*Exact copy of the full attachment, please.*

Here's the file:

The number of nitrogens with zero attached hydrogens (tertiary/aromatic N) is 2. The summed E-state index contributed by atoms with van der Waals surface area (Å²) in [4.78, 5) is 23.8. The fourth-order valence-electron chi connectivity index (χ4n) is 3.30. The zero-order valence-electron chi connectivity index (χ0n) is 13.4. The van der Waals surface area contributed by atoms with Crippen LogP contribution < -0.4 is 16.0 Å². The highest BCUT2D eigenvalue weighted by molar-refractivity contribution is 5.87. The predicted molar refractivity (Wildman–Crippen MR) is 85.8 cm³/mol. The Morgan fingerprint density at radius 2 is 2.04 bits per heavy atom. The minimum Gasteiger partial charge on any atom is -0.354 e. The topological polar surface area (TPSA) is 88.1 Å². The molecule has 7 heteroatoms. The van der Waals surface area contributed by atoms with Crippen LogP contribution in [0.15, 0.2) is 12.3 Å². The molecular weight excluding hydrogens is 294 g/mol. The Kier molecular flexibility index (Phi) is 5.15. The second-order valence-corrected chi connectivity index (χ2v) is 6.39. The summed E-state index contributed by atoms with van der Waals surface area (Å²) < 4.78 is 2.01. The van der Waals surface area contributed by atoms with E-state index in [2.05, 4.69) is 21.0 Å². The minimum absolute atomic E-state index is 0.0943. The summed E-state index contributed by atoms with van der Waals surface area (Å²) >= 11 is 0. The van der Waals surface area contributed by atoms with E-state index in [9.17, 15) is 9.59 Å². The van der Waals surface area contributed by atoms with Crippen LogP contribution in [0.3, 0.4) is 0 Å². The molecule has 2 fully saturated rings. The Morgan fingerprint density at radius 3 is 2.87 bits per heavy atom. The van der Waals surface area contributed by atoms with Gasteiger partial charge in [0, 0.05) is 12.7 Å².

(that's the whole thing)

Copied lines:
The number of nitrogens with zero attached hydrogens (tertiary/aromatic N) is 2. The summed E-state index contributed by atoms with van der Waals surface area (Å²) in [4.78, 5) is 23.8. The fourth-order valence-electron chi connectivity index (χ4n) is 3.30. The zero-order valence-electron chi connectivity index (χ0n) is 13.4. The van der Waals surface area contributed by atoms with Crippen LogP contribution < -0.4 is 16.0 Å². The highest BCUT2D eigenvalue weighted by molar-refractivity contribution is 5.87. The predicted molar refractivity (Wildman–Crippen MR) is 85.8 cm³/mol. The Morgan fingerprint density at radius 2 is 2.04 bits per heavy atom. The minimum Gasteiger partial charge on any atom is -0.354 e. The topological polar surface area (TPSA) is 88.1 Å². The molecule has 7 heteroatoms. The van der Waals surface area contributed by atoms with Crippen LogP contribution in [0.15, 0.2) is 12.3 Å². The molecular weight excluding hydrogens is 294 g/mol. The Kier molecular flexibility index (Phi) is 5.15. The second-order valence-corrected chi connectivity index (χ2v) is 6.39. The summed E-state index contributed by atoms with van der Waals surface area (Å²) < 4.78 is 2.01. The van der Waals surface area contributed by atoms with E-state index in [2.05, 4.69) is 21.0 Å². The minimum absolute atomic E-state index is 0.0943. The summed E-state index contributed by atoms with van der Waals surface area (Å²) >= 11 is 0. The van der Waals surface area contributed by atoms with E-state index in [9.17, 15) is 9.59 Å². The van der Waals surface area contributed by atoms with Crippen LogP contribution in [0.3, 0.4) is 0 Å². The molecule has 2 fully saturated rings. The Morgan fingerprint density at radius 3 is 2.87 bits per heavy atom. The van der Waals surface area contributed by atoms with Gasteiger partial charge in [0, 0.05) is 12.7 Å².